Military improves brain trauma treatment

Nine years of conflict have revolutionized the way the military treats people wounded in battle.

That includes faster evacuations, better-executed trauma care networks, and huge advances in treating amputations and spinal-cord injuries, according to statements by Vice Adm. Adam Robinson Jr., the Navy surgeon general.

The armed forces have also made cutting-edge developments in identifying and treating brain injuries, which don’t always show outward symptoms immediately.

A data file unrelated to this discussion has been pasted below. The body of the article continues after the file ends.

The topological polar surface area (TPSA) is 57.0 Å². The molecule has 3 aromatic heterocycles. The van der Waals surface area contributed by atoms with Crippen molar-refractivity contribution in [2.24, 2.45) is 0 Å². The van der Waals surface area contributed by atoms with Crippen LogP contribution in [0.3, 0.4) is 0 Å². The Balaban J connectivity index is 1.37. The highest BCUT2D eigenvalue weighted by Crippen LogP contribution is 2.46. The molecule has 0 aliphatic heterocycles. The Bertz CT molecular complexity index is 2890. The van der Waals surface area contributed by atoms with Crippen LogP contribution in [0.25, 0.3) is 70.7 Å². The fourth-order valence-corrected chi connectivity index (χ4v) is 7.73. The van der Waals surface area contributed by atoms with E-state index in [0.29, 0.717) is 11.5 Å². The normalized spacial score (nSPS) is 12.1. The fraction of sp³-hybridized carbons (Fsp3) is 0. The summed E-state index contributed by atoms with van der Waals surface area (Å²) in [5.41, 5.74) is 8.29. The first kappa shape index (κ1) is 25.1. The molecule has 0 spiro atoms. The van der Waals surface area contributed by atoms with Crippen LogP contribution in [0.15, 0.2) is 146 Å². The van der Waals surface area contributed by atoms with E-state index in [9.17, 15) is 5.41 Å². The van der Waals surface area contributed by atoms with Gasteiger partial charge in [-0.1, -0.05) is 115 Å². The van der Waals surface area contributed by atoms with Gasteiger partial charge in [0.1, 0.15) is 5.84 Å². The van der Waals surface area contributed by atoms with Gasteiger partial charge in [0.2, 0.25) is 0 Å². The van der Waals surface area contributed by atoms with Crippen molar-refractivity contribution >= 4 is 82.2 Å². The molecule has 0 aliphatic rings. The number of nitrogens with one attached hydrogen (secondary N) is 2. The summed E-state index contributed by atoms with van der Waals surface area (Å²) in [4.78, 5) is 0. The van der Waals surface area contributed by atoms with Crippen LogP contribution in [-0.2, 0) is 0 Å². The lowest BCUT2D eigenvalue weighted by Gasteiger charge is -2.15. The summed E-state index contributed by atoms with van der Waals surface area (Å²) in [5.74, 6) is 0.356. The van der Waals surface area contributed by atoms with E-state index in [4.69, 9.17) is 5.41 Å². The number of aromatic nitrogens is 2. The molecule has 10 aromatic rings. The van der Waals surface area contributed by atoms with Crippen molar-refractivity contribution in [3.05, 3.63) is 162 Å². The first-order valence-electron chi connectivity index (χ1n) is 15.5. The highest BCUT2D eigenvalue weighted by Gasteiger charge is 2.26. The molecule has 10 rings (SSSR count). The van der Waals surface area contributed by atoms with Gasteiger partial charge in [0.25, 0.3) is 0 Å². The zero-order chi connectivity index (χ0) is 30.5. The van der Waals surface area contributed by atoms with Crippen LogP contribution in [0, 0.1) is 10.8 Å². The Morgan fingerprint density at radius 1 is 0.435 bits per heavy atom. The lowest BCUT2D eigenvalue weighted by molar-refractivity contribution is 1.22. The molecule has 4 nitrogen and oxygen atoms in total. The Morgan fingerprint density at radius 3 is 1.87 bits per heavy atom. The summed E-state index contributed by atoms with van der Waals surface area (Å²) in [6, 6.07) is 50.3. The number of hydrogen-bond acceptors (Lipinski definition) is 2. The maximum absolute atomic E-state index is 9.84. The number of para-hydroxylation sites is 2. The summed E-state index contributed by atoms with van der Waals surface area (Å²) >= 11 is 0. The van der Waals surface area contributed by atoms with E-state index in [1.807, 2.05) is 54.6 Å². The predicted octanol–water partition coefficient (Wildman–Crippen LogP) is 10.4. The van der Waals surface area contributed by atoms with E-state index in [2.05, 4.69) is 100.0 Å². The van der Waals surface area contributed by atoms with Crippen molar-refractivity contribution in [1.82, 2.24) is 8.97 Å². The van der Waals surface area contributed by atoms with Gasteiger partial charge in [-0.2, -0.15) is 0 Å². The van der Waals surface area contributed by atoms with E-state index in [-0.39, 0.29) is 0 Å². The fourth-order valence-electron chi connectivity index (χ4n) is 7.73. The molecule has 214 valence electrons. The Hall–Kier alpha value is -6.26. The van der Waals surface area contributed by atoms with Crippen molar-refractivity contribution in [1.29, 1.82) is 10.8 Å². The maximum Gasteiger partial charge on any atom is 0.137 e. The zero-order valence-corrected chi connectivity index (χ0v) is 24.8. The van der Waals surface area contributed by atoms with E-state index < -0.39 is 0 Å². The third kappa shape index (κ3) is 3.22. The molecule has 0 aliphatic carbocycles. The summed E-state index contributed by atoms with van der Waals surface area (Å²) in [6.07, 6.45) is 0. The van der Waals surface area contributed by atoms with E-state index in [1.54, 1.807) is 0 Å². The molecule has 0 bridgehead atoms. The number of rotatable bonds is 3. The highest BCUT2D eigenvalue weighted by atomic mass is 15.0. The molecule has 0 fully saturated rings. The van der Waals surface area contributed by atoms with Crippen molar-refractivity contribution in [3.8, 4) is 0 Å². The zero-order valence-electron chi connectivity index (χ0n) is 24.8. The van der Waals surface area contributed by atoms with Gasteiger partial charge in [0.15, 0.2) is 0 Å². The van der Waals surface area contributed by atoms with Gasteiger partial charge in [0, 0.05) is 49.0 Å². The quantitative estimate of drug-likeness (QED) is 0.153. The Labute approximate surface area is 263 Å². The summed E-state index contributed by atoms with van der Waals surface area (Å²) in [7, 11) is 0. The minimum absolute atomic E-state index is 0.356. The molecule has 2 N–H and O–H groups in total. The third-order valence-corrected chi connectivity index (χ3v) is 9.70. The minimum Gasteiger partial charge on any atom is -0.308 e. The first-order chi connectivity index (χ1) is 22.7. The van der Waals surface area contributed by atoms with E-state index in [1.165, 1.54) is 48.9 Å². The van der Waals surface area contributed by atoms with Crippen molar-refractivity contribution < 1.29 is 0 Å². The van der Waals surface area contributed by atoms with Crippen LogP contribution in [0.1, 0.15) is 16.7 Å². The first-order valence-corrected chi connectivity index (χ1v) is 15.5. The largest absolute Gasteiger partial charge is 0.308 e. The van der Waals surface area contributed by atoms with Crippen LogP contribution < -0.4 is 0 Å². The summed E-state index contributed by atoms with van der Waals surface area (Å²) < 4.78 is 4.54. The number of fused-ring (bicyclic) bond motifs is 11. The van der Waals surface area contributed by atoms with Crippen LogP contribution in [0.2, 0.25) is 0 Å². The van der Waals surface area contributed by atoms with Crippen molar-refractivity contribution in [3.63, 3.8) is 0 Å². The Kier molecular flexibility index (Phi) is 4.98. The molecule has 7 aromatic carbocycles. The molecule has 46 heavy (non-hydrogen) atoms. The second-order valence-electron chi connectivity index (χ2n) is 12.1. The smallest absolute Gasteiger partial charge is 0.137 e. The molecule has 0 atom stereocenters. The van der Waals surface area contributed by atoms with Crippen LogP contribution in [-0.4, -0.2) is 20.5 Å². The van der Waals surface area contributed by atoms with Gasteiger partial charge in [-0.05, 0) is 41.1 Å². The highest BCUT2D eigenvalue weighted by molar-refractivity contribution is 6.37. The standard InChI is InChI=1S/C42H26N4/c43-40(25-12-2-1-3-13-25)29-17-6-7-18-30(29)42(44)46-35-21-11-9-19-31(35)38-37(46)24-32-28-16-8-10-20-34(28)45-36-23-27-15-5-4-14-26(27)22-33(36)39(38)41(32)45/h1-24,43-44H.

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Now the medical service of the military recognizes that roadside combs and blasts can physically alter the brain.


“When you are in a blast, there are actually neuron-cognitive changes that occur in how the brain and the synapses and the brain connections — the wiring of the brain — actually work,” Robinson said.

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